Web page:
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How to be an adverbialist about phenomenal intentionality

  • Kyle BanickEmail author


Kriegel has revived adverbialism as a theory of consciousness. But recent attacks have shed doubt on the viability of the theory. To save adverbialism, I propose that the adverbialist take a stance on the nature of adverbial modification. On one leading theory, adverbial modification turns on the instantiation by a substance of a psychological type. But the resulting formulation of adverbialism turns out to be a mere notational variant on the relationalist approaches against which Kriegel dialectically situates adverbialism. By contrast, I argue that the way to be an adverbialist is to adopt an event ontology, emphasizing the active contribution of the mind to the phenomenology of experience. My close examination of the semantics of adverbial modification throws this metaphysical distinction into sharp relief. The event-based semantics overcomes recent objections in a way superior to the methods that would have been obviously available in the absence of a sophisticated semantics.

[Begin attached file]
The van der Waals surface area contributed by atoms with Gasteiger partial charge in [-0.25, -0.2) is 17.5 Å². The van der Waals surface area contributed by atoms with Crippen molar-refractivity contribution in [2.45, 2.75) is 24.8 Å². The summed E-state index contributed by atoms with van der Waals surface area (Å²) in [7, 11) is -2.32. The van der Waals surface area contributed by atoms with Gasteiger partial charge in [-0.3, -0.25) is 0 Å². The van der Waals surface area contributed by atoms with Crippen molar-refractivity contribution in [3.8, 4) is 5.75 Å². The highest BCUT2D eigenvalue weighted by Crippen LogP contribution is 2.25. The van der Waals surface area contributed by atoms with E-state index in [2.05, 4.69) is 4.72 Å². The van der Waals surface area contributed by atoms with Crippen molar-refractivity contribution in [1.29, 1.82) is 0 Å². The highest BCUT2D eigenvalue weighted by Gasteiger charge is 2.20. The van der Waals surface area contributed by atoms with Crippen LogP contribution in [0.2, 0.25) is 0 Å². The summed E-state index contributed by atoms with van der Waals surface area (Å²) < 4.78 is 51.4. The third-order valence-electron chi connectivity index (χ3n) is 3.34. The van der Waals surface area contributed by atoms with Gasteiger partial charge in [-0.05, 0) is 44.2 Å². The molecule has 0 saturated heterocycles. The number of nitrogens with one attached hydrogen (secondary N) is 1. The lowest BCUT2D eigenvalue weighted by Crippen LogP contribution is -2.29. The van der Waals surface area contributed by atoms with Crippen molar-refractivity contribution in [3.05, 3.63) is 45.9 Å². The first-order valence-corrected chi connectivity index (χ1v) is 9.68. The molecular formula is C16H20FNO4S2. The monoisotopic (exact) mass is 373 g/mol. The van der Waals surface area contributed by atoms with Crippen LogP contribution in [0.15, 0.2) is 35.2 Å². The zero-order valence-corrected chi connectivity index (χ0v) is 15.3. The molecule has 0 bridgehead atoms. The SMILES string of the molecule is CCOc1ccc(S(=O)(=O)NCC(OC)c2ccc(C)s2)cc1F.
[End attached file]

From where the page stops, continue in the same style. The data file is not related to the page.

Adverbialism Phenomenal intentionality Consciousness Event semantics Intensional logic 



I would like to thank Sean Walsh, David Woodruff Smith, Annalisa Coliva, Karl Schafer, and Uriah Kriegel for their extensive feedback on earlier versions of this paper. The final version was also importantly shaped by the insightful feedback of several anonymous referees, to whom I am also grateful.


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© Springer Nature B.V. 2018

Authors and Affiliations

  1. 1.University of California, IrvineIrvineUSA

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